These tools will enable you to get an idea of where and what’s being discussed online, in relation to your brand and/or industry. Using this, you can then ensure you focus your efforts on reaching people on the platforms most relevant to their interests and usage patterns – the next step from there is how do you connect with them?
2. Listen in
Listening is a key element of social platforms. Some marketers will rush in and hit people with promotional messages, blasting out content in the hopes of hitting as many people as possible. Such tactics are not likely to produce good results – what you need to consider is that people aren’t on social to see advertisements. They’re there to connect with friends, to stay informed of the latest news and updates and to share opinions and thoughts. The better you understand this, the more you’ll be able to use social media to your advantage.
The best tool I’ve found for listening in is Hootsuite. It has a free plan that allows you to utilise up to 200 streams that can be dedicated to specific searches across Twitter and Facebook; or to track pretty much any other social media platform. Searches in Twitter produce the most comprehensive results because it is a more open platform – much of Facebook’s content is hidden behind privacy settings, leaving it out of your view, but there are ways to track mentions in relevant groups.
You can set up search streams in Hootsuite for your key terms, then geocode them to focus the search on a specific region by pressing the target icon in the stream set-up.
This enables you to refine your Twitter search to increase the relevance of the mentions you find – if you’re a fish and chip shop in London, for example, you could track all mentions of fish and chips within 30km. If someone mentions on Twitter how they’re looking for lunch, you could respond, in real-time.
For local businesses, Facebook groups are a great source of information and potential business. To monitor groups in Hootsuite, simply join the groups you’d like to keep an eye on, then add them to a stream in your Hootsuite dashboard. Once they’re live, you can then use the keyword filter option to search for mentions of your key terms within that group.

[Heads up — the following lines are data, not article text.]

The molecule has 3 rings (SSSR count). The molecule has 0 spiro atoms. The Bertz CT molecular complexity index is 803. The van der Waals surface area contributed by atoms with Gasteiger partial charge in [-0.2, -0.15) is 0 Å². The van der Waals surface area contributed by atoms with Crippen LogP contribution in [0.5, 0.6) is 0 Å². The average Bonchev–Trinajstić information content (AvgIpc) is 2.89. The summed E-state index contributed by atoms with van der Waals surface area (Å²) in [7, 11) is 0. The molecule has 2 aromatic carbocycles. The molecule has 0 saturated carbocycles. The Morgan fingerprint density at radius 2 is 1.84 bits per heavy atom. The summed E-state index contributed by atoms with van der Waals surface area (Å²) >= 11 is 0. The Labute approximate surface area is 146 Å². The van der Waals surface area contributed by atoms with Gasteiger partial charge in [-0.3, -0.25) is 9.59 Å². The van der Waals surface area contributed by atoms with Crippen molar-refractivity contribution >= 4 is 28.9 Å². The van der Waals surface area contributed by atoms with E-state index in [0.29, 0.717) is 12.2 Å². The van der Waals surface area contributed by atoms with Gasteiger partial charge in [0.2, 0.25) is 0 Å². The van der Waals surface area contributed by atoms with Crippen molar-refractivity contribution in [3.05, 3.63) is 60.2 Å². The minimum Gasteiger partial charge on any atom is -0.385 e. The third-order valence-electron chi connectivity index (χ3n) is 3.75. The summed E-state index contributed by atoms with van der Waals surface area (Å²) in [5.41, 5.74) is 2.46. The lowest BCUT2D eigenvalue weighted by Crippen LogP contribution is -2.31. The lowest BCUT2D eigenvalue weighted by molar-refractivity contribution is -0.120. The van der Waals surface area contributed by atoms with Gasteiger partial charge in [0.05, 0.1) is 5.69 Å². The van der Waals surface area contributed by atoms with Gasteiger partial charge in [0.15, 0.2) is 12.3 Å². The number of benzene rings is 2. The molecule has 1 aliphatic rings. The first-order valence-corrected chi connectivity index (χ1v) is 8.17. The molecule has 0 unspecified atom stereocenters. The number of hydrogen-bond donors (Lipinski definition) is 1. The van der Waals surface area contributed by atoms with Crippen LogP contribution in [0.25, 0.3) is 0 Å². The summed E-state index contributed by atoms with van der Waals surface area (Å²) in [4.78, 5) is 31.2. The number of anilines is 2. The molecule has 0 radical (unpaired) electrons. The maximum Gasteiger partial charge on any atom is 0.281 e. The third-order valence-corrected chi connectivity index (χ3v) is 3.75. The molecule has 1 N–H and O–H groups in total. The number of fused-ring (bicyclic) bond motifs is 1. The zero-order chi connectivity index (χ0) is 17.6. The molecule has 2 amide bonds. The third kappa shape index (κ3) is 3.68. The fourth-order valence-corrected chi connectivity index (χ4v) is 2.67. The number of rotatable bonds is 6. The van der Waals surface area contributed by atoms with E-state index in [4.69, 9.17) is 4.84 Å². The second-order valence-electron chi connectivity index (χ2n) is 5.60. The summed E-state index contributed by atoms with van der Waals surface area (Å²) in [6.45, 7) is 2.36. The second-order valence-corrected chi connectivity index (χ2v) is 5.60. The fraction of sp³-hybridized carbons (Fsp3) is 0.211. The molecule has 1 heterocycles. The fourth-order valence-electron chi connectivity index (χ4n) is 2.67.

These searches can’t be saved, but you can have a look through them each day and see if there’s any mentions relevant to your business, helping you stay on top of a range of local discussion groups easily.
Hootsuite is a great tool for managing your overall social presence and monitoring the required key terms – based on what you learn from the streams, you can then establish what your target audience is talking about, what questions they’re asking and what info they’re looking for. This feedback can then fuel your next step – outreach.
The most important aspect to consider when seeking to connect with your potential audience is context. How does your message fit in with how people are using the platforms? Why would people be interested or feel compelled to share what you have to say? The more you can be helpful and provide relevant, interesting information for your target audience, the better you’ll be placed – this is why listening plays a crucial role in the process.
There are various ways to connect – you could respond directly to keyword mentions and engage users with offers or advice or look into guest blogging opportunities on sites that are relevant to your target audience. Putting on the hard sell or responding to people with unsolicited offers or promotions is generally not appreciated – it’s the equivalent of going to a party and butting into conversations to tell them about your amazing deals. The best approach to connecting and outreach is to think of ways you can offer assistance and become a useful resource to your audience. Getting involved and offering help are the best ways to increase awareness and sentiment in social circles. Word-of-mouth is a key thread of social media marketing success – people are more actively connected to wider communities than ever before. The brand that can integrate themselves with those groups, that can listen and be responsive to individual needs, is the brand that wins in the end.